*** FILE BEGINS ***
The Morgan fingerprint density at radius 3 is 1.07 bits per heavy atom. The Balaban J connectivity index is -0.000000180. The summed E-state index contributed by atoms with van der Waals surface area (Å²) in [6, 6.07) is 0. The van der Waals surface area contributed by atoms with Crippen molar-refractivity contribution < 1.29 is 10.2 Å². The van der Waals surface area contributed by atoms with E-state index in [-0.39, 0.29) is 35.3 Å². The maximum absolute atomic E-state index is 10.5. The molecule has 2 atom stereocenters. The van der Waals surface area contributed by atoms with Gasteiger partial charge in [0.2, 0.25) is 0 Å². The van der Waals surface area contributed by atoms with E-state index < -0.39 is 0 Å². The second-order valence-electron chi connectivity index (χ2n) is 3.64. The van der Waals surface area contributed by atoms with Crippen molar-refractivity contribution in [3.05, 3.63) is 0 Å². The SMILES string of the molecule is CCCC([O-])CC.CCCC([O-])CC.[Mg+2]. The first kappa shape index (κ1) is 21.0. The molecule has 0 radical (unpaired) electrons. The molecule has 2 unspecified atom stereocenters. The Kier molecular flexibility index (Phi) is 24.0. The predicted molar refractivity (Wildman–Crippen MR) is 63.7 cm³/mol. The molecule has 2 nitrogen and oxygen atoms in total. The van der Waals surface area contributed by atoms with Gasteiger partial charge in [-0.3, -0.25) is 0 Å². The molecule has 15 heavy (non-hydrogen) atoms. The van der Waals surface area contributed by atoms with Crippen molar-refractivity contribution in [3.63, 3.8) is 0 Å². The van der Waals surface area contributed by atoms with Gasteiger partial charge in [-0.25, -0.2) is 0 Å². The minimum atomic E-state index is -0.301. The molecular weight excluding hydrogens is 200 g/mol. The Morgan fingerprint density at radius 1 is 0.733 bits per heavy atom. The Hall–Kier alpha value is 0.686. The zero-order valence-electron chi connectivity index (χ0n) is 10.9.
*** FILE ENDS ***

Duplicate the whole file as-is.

The Morgan fingerprint density at radius 3 is 1.07 bits per heavy atom. The Balaban J connectivity index is -0.000000180. The summed E-state index contributed by atoms with van der Waals surface area (Å²) in [6, 6.07) is 0. The van der Waals surface area contributed by atoms with Crippen molar-refractivity contribution < 1.29 is 10.2 Å². The van der Waals surface area contributed by atoms with E-state index in [-0.39, 0.29) is 35.3 Å². The maximum absolute atomic E-state index is 10.5. The molecule has 2 atom stereocenters. The van der Waals surface area contributed by atoms with Gasteiger partial charge in [0.2, 0.25) is 0 Å². The van der Waals surface area contributed by atoms with E-state index < -0.39 is 0 Å². The second-order valence-electron chi connectivity index (χ2n) is 3.64. The van der Waals surface area contributed by atoms with Crippen molar-refractivity contribution in [3.05, 3.63) is 0 Å². The SMILES string of the molecule is CCCC([O-])CC.CCCC([O-])CC.[Mg+2]. The first kappa shape index (κ1) is 21.0. The molecule has 0 radical (unpaired) electrons. The molecule has 2 unspecified atom stereocenters. The Kier molecular flexibility index (Phi) is 24.0. The predicted molar refractivity (Wildman–Crippen MR) is 63.7 cm³/mol. The molecule has 2 nitrogen and oxygen atoms in total. The van der Waals surface area contributed by atoms with Gasteiger partial charge in [-0.3, -0.25) is 0 Å². The molecule has 15 heavy (non-hydrogen) atoms. The van der Waals surface area contributed by atoms with Crippen molar-refractivity contribution in [3.63, 3.8) is 0 Å². The van der Waals surface area contributed by atoms with Gasteiger partial charge in [-0.25, -0.2) is 0 Å². The minimum atomic E-state index is -0.301. The molecular weight excluding hydrogens is 200 g/mol. The Morgan fingerprint density at radius 1 is 0.733 bits per heavy atom. The Hall–Kier alpha value is 0.686. The zero-order valence-electron chi connectivity index (χ0n) is 10.9.